When Congress created the deficit supercommittee they attached a trigger to it that would automatically enact large cuts in defense spending if they failed to vote out a proposal. The idea was that nobody in Congress wants to make major cuts to defense so the threat would compel the supercommittee to accomplish the kind of deficit-reduction compromise that the full House and Senate were unable to achieve. More than halfway through the supercommittee's tenure, however, the only progress being made involves finding a way out of the trigger.Read Full Article
As has been the fate of every other bipartisan congressional sub-group that has met recently to talk about cutting deficits, the most likely outcome for the supercommittee is gridlock. The supercommittee is split evenly between the parties, and the members that have been chosen are probably too partisan to achieve a grand bargain on taxes and spending that can win a majority vote. If gridlock occurs, an automatic spending cut trigger that Congress created in the debt ceiling bill will go into effect. Let's take a look at how that would work.Read Full Article
The debt ceiling bill that was signed into law yesterday shunts off much of the dirty work of deciding exactly what to programs to cut or whose taxes to increase to a new "joint select committee on deficit reduction," a.k.a the "Super Congress." Whatever the Super Congress comes up with will be brought to the Senate and House for votes under expedited rules that bar amendments and limit filibusters. And the bill contains an enforcement mechanism designed to persuade members to vote for the Super Congress' plan -- if it fails, massive cuts to two sacred cows, Medicare and the Defense Department, would automatically take effect.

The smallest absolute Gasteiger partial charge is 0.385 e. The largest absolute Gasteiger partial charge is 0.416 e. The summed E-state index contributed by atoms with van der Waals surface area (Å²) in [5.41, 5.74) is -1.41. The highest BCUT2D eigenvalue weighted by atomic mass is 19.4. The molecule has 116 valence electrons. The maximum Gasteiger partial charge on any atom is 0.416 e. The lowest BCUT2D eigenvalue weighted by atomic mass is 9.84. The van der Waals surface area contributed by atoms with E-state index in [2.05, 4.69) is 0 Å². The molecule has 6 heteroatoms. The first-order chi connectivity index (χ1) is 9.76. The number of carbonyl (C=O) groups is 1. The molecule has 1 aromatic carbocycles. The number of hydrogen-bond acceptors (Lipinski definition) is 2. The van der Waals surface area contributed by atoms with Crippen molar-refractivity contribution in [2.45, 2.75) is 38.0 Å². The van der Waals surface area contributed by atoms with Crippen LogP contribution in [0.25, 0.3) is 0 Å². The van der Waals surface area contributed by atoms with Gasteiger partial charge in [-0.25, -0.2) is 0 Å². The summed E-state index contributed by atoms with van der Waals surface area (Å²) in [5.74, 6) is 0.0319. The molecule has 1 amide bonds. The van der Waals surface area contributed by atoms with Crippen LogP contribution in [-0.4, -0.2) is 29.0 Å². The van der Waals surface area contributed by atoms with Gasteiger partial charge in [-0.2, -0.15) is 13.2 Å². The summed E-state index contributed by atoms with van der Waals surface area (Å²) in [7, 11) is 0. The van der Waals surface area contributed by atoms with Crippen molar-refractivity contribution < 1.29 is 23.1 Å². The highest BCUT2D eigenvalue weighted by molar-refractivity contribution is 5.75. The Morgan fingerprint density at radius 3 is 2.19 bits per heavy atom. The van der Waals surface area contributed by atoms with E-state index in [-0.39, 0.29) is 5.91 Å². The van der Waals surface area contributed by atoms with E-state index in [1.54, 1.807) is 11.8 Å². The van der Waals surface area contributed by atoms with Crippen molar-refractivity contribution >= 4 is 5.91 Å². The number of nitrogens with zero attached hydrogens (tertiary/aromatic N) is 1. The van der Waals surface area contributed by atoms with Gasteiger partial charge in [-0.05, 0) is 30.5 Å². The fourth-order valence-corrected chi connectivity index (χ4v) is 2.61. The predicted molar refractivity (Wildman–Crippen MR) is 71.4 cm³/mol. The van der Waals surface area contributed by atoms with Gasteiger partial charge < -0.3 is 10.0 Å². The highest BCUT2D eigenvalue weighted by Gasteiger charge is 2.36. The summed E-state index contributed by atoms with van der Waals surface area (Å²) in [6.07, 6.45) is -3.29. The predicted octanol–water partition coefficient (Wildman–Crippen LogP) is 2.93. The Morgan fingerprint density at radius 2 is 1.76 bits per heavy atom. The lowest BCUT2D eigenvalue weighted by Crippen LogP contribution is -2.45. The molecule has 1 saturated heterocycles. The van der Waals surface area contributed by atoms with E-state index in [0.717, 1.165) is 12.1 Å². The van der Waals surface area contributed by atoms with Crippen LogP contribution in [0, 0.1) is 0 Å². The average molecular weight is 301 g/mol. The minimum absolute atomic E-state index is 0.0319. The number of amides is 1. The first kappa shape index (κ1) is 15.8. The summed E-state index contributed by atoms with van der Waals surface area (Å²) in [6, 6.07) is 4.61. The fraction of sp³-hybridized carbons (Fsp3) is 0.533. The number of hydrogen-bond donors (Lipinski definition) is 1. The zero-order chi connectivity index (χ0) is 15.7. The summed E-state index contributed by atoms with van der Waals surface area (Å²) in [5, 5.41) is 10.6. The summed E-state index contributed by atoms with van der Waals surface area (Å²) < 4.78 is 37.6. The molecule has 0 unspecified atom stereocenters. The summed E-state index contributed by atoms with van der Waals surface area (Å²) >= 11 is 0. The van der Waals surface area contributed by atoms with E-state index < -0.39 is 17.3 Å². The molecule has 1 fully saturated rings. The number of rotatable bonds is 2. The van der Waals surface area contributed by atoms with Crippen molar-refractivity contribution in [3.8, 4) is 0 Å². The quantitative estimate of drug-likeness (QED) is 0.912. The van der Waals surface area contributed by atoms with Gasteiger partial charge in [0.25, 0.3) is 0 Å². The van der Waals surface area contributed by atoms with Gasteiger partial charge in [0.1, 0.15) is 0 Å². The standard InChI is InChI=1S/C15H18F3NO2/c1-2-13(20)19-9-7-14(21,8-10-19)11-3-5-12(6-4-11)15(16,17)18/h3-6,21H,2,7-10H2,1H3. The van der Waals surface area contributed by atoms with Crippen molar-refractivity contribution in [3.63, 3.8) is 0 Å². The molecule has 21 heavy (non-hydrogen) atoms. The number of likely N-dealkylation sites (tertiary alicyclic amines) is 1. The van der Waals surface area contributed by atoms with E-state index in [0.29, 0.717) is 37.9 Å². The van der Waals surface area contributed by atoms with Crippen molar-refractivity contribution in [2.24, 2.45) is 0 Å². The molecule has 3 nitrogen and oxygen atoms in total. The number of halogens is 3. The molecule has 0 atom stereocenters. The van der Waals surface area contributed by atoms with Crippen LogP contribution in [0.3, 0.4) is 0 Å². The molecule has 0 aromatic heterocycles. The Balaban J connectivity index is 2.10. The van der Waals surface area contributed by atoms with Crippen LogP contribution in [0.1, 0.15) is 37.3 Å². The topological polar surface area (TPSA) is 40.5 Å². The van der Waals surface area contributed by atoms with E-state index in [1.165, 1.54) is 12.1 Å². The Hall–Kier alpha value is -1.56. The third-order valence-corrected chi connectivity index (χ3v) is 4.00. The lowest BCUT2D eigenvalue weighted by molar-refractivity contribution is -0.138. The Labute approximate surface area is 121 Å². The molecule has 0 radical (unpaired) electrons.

The Super Congress appears to be designed so that just a handful of lawmakers, who will probably be selected from very safe districts, have to make decisions about which constituents will bear the burdens of austerity. The vast majority of Congress will only have to take an up-or-down vote, and with the threat of cuts to seniors' health care and precious jobs in teh defense industry, even if they vote for the Super Congress plan they'll be able to tell constituents that they voted for the less bad of two bad options.Read Full Article
For years, both parties in Congress insisted on funding the $500-million-per-year F-35 alternative engine program that nobody besides the defense contractors that benefit from it seem to want, not even the Pentagon. Then, earlier this year, against the wishes of Speaker Rep. John Boehner [R, OH-8], a bipartisan coalition of Democrats and freshman Republicans won an amendment to the 2011 spending bill to cut funding for the program. But now that appropriators have begun working on spending bills for 2012, they're trying to secure funds for the program once again.Read Full Article
With the giant Defense budget, the tax-cut extensions, the bailouts, and the lack of tax reciepts from the economic crisis, the ceiling on our national debt is going to have to be increased, by the end of March according to Tim Geithner, if we are to avoid defaulting on our debt and destroying whatever modicum of creditworthiness we have left in the international community.
Voting to raise the debt ceiling is always unpopular, and its must-pass nature makes it a perfect tool for the minority party to force the majority to register an unpopular vote. Rep. Michael Simpson [R, ID-2] admitted as much last year, arguing that the unpopular debt ceiling vote was not his party's responsibility. "That is the burden of the majority," he said.Read Full Article
Sen. Joe Lieberman [D, CT] on Wednesday introduced legislation (S.3065) that would halt the discharges of gay and lesbian service members and allow for the eventual repeal of the “don't ask, don't tell policy” banning gays from serving openly in the military.Read Full Article
Sen. Joseph Lieberman [I, CT] is taking the lead on congressional efforts to repeal the “Don't Ask, Don't Tell” policy banning gays and lesbians from serving openly in the military.Read Full Article
Once again, I was caught unawares by the House, as it approved a $636 billion Defense Spending Bill yesterday afternoon. The text of the legislation wasn't posted online until sometime after 10 p.m. last night, and while we've been expecting action on it for the past few weeks, it still came as a surprise.Read Full Article
I was reading an article in the Washington Post this morning that raised a number of interesting questions for me. Specifically, the article is about the F-22 fighter jet that's at the center of a high-profile showdown between President Barack Obama's administration and Congress. Obama and Defense Secretary Robert Gates want to halt further production of the advanced (and costly) fighters, while many members of Congress want to continue building them.Read Full Article